Half a century ago, Belgian Zoologist Bernard Heuvelmans first codified cryptozoology in his book On the Track of Unknown Animals.

The Centre for Fortean Zoology (CFZ) are still on the track, and have been since 1992. But as if chasing unknown animals wasn't enough, we are involved in education, conservation, and good old-fashioned natural history! We already have three journals, the largest cryptozoological publishing house in the world, CFZtv, and the largest cryptozoological conference in the English-speaking world, but in January 2009 someone suggested that we started a daily online magazine! The CFZ bloggo is a collaborative effort by a coalition of members, friends, and supporters of the CFZ, and covers all the subjects with which we deal, with a smattering of music, high strangeness and surreal humour to make up the mix.

It is edited by CFZ Director Jon Downes, and subbed by the lovely Lizzy Bitakara'mire (formerly Clancy), scourge of improper syntax. The daily newsblog is edited by Corinna Downes, head administratrix of the CFZ, and the indexing is done by Lee Canty and Kathy Imbriani. There is regular news from the CFZ Mystery Cat study group, and regular fortean bird news from 'The Watcher of the Skies'. Regular bloggers include Dr Karl Shuker, Dale Drinnon, Richard Muirhead and Richard Freeman.The CFZ bloggo is updated daily, and there's nothing quite like it anywhere else. Come and join us...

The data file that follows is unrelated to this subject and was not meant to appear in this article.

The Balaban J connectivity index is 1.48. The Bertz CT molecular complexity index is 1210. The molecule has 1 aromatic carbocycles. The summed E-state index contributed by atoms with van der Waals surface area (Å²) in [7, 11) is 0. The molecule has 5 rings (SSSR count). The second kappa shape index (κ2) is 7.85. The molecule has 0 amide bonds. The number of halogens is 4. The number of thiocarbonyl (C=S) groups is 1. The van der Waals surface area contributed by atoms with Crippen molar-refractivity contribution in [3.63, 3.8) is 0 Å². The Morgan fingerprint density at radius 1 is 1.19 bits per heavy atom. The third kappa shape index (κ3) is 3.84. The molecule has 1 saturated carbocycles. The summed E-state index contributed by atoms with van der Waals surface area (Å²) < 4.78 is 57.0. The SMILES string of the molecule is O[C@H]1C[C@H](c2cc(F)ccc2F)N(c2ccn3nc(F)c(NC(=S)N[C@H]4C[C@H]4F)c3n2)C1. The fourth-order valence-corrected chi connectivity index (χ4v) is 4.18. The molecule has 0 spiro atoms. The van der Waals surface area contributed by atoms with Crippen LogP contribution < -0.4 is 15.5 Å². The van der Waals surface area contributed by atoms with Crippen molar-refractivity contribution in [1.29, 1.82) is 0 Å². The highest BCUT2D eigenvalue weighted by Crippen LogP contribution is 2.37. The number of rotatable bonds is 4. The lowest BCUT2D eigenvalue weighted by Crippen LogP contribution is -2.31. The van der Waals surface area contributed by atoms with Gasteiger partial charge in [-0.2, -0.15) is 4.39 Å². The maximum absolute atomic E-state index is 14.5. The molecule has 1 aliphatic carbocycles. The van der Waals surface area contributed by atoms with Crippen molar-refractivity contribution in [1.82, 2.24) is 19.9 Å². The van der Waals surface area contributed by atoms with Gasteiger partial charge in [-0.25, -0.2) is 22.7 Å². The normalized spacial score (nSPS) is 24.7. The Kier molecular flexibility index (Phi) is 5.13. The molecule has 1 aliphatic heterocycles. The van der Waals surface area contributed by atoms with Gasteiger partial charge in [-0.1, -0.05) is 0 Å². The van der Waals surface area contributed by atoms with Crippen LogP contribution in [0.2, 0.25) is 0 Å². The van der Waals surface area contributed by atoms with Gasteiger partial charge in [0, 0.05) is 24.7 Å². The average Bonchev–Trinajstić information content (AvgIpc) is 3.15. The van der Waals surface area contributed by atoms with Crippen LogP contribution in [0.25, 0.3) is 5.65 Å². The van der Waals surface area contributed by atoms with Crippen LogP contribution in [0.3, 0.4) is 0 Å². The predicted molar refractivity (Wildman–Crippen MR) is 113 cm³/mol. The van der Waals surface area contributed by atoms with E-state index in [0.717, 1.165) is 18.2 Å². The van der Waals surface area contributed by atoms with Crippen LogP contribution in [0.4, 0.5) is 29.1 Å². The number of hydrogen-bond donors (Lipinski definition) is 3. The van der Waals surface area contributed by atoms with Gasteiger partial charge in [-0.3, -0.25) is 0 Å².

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Monday, June 06, 2011

PAUL MEAD: A Tale of two Sea Serpents


An interested article from the Bell Rock Lighthouse website:

There is one exhibit above all others in the Signal Tower Museum in Arbroath (one-time home of the lightkeepers) which I have always pondered over - what's more even greatly admired -and that is an old cast-iron hand grip, . . . a relic from the early days of the Bell Rock. It was one of number which once adorned the outside of the old-style pre-1902 lantern. They were there to steady keepers when cleaning the outside glass or effecting any repairs required on the lantern. Although much painted over decades of use, the shape is unmistakeably that of a mythical sea serpent!

In Newfoundland, over 2000 miles away, work had begun in the early 1830s on their own lighthouse building programme.

When visiting Bonavista in 2007 and being shown round the tower by Don Johnson the curator, there much to my surprise was the same serpent-shaped hand-grip adorning the lantern astragals . . this one even more heavy painted than its Arbroath counterpart! In fact there were 16 of them (one on each vertical astragal) - a full complement no less. I don't think I ever heard tale of a lantern also going out with the light mechanism from Scotland. We do know that the Bell still had theirs in 1902 when it was replaced by the standard diagonal variety. So where did the one at Bonavista originate? There are a few possibility - but in all probability it must have come from Scotland - most likely from Stevenson's engineering works in Edinburgh. It obviously requires more research, so any comments would be appreciated.


1 comment:

Dale Drinnon said...

Interesting. Is there any suggestion this Sea-serpent design could be related to the "Dragon" (Sea-serpent) design which the Scandinavian Vikings used to adorn their ships and churches?

Best Wishes, Dale D.